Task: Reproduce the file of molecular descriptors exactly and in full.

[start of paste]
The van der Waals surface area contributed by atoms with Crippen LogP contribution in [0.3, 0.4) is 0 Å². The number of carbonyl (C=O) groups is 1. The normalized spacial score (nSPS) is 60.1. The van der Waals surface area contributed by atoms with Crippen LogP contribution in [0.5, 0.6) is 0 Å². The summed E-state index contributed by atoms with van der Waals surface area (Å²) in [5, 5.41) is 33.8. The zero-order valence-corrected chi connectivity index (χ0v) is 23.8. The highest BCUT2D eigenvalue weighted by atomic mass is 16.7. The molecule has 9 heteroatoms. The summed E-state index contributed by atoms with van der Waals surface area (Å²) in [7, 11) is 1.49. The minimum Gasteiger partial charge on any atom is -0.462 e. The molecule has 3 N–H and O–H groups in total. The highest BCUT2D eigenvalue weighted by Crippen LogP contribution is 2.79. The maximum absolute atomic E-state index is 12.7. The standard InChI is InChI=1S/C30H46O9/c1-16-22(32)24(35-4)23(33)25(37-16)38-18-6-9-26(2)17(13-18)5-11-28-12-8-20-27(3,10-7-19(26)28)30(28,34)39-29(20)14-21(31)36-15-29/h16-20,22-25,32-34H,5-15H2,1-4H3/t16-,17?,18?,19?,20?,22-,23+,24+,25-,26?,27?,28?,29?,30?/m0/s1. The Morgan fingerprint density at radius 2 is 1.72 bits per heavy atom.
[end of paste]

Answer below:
The van der Waals surface area contributed by atoms with Crippen LogP contribution in [0.3, 0.4) is 0 Å². The number of carbonyl (C=O) groups is 1. The normalized spacial score (nSPS) is 60.1. The van der Waals surface area contributed by atoms with Crippen LogP contribution in [0.5, 0.6) is 0 Å². The summed E-state index contributed by atoms with van der Waals surface area (Å²) in [5, 5.41) is 33.8. The zero-order valence-corrected chi connectivity index (χ0v) is 23.8. The highest BCUT2D eigenvalue weighted by atomic mass is 16.7. The molecule has 9 heteroatoms. The summed E-state index contributed by atoms with van der Waals surface area (Å²) in [7, 11) is 1.49. The minimum Gasteiger partial charge on any atom is -0.462 e. The molecule has 3 N–H and O–H groups in total. The highest BCUT2D eigenvalue weighted by Crippen LogP contribution is 2.79. The maximum absolute atomic E-state index is 12.7. The standard InChI is InChI=1S/C30H46O9/c1-16-22(32)24(35-4)23(33)25(37-16)38-18-6-9-26(2)17(13-18)5-11-28-12-8-20-27(3,10-7-19(26)28)30(28,34)39-29(20)14-21(31)36-15-29/h16-20,22-25,32-34H,5-15H2,1-4H3/t16-,17?,18?,19?,20?,22-,23+,24+,25-,26?,27?,28?,29?,30?/m0/s1. The Morgan fingerprint density at radius 2 is 1.72 bits per heavy atom.